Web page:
When we last discussed Service or Interval-based scheduling we discussed that requirements are clearly associated with activity occurring at specific time intervals (usually 15-minute intervals) through a specific day. Cashiering at a supermarket is a great example. There is no forgiveness for being over in the morning and being short-staffed in the evening. Correct placement at the interval level is critical for providing the associated service to customers.
Not all activities or departments in a retail business work that way. Having steaks cut and ready for customers when they need it, having grocery shelves filled and stocked, having displays look appealing all are necessary parts of retail work planning. However, did that steak need to be cut at 8:15 or could it have been cut at 6:45 or 9:00? Obviously, there are some boundaries on the window to support product freshness, but when it was cut is not nearly as important that it is in the case when it needs to be shopped. There is no direct correlation between the work and exactly when it needs to be done.
Now, I’m an advocate for product freshness and we work with stores to help shape best practices around time of day standards for freshness, merchandising, and inventory levels on hand. Logile’s Day Clock™ visuals have really helped organizations communicate and implement these merchandising expectations better than ever before. But no one will make that argument for a can of peas or a 4-pack of bathroom tissue. When to stock is optional, it’s not tied to the act of customer shopping in the same way that cashiering or bagging in store Front End operations are.
So, if I’ve made the point that some activities do not have a clear timing directly associated with them or implicit in the historical data, I also want to be clear that when you develop a work plan the timing of such activities need to be decided. You might have one store that stocks grocery loads overnight, and another that works the load through the day, and that’s fine. But each store needs to have the activity for grocery stocking defined if you want to create a schedule and an associated work plan to run your store at standard time meeting all built in service, safety, and other expectations. It needs to be defined. Failure to do so will almost always result in lost time, indecision, and unmet expectations. Applied to perishable production, it leads to freshness issues, shrink, and disappointed customers.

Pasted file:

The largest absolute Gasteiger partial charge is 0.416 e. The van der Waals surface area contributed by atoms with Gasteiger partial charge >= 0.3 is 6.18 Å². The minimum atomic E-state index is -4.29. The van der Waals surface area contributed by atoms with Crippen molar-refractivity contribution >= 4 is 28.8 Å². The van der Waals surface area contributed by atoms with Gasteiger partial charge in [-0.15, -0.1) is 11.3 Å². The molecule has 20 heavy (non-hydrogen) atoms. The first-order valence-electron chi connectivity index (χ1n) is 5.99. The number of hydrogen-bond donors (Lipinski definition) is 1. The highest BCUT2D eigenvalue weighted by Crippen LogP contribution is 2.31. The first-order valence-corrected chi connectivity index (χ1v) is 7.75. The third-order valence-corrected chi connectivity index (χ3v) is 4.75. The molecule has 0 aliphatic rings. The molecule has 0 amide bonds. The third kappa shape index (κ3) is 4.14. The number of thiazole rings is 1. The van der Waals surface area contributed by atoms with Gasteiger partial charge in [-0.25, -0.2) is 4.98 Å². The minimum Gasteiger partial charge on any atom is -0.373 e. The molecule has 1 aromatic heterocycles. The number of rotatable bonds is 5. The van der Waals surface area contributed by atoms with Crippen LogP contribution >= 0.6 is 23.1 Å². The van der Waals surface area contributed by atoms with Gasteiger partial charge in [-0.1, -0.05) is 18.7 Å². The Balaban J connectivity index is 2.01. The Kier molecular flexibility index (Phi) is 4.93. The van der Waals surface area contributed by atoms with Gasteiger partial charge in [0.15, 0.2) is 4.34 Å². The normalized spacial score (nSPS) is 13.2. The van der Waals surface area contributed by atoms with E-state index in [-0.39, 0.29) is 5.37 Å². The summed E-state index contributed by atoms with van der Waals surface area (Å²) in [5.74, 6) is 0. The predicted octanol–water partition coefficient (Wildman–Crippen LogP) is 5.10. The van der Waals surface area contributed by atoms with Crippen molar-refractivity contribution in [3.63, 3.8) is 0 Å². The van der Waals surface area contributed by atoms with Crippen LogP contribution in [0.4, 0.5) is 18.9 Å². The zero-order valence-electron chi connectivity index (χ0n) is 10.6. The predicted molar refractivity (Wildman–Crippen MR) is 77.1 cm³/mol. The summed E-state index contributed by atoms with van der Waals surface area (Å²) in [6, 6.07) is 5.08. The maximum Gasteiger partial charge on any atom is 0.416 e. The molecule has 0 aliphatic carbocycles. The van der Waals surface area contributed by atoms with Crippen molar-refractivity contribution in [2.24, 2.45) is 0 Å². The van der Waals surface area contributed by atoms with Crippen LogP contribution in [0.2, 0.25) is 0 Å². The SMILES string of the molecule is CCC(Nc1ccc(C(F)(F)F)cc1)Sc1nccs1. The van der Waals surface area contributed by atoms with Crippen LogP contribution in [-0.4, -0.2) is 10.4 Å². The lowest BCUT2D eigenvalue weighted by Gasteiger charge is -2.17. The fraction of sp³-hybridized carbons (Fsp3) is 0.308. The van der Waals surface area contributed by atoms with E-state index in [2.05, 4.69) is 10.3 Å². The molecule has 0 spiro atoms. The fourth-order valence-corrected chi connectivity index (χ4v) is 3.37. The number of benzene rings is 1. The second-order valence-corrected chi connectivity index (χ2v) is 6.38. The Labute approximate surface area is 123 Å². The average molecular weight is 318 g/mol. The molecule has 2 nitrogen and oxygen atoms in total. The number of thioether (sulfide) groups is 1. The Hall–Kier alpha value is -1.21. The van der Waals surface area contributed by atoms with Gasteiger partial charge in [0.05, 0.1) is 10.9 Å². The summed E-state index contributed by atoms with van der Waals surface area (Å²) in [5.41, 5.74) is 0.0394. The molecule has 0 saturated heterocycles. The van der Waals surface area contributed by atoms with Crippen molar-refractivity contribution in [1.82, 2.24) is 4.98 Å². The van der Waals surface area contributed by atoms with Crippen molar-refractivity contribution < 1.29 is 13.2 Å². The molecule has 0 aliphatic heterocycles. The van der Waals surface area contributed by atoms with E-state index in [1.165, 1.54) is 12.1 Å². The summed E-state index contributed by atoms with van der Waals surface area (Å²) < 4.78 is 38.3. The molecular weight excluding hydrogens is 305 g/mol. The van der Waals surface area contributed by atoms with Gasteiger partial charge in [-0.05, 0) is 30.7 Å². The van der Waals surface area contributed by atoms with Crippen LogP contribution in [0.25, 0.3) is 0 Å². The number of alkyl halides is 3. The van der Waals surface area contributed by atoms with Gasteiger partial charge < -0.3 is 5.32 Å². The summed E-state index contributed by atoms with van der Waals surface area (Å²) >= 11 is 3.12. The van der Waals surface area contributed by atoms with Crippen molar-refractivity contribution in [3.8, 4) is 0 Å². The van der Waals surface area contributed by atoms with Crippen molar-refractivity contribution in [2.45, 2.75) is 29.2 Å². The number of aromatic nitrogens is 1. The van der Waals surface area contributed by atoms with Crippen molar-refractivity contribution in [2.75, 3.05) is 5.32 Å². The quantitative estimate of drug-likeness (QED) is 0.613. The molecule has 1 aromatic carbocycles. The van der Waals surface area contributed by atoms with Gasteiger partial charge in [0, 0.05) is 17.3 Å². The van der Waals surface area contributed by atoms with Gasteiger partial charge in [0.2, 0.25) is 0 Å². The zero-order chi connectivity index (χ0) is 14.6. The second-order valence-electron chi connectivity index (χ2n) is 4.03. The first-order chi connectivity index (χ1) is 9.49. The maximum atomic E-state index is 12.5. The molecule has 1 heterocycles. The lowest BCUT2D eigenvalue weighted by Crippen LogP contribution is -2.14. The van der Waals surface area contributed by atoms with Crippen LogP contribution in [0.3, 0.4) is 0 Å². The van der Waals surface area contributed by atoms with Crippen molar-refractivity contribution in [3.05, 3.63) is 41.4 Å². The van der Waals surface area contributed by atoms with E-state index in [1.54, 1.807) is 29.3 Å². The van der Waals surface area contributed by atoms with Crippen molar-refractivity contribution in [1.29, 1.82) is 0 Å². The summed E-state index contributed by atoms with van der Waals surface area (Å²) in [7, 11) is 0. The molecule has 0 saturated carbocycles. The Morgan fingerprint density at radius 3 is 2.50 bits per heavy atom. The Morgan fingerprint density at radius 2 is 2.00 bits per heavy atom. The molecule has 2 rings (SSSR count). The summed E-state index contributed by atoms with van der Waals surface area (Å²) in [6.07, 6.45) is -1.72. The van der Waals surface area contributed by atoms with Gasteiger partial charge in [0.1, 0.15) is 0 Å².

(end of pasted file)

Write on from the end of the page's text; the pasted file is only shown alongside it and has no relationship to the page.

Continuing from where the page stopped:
Since the interval data is not significant for these Production or Non-Service departments, data is usually captured either at the weekly, or preferably at the daily levels. If you are using POS data to capture the information, then a lead/lag factor might be needed to anticipate when the replenishment for those items sold needs to occur. If a store only gets two deliveries a week, the workload for stocking that load may get distributed over two days, not just one. And stores with limited shelf space may anticipate a certain amount of restocking the day or days after the initial stocking occurs.
Time windows are also typically used to take the time earned and to locate it into the workplan during the appropriate hours. Some activities have multiple time windows. A good work planning system will give you good options to profile the timing to fit your operations.
You will get more details about how this work in upcoming editions of Scheduling Insights as we discuss task-based scheduling, defining task instances, options to distribute daily demand within task windows, task dependencies (you need to unload the truck before you can stock the load) and the staffing parameters that convert raw demand into scheduling requirements.
For now, just keep in mind that different departments have different work planning and scheduling needs. It is important that you have a labor management system that meets the needs for all types of departments that you need to schedule for.
In his series, Scheduling Insights, Dan Bursik provides insights and strategies around effective retail labor scheduling, addressing a diverse array of challenges and topics. To read the previous edition, click here. To search for all editions of Scheduling Insights, click here.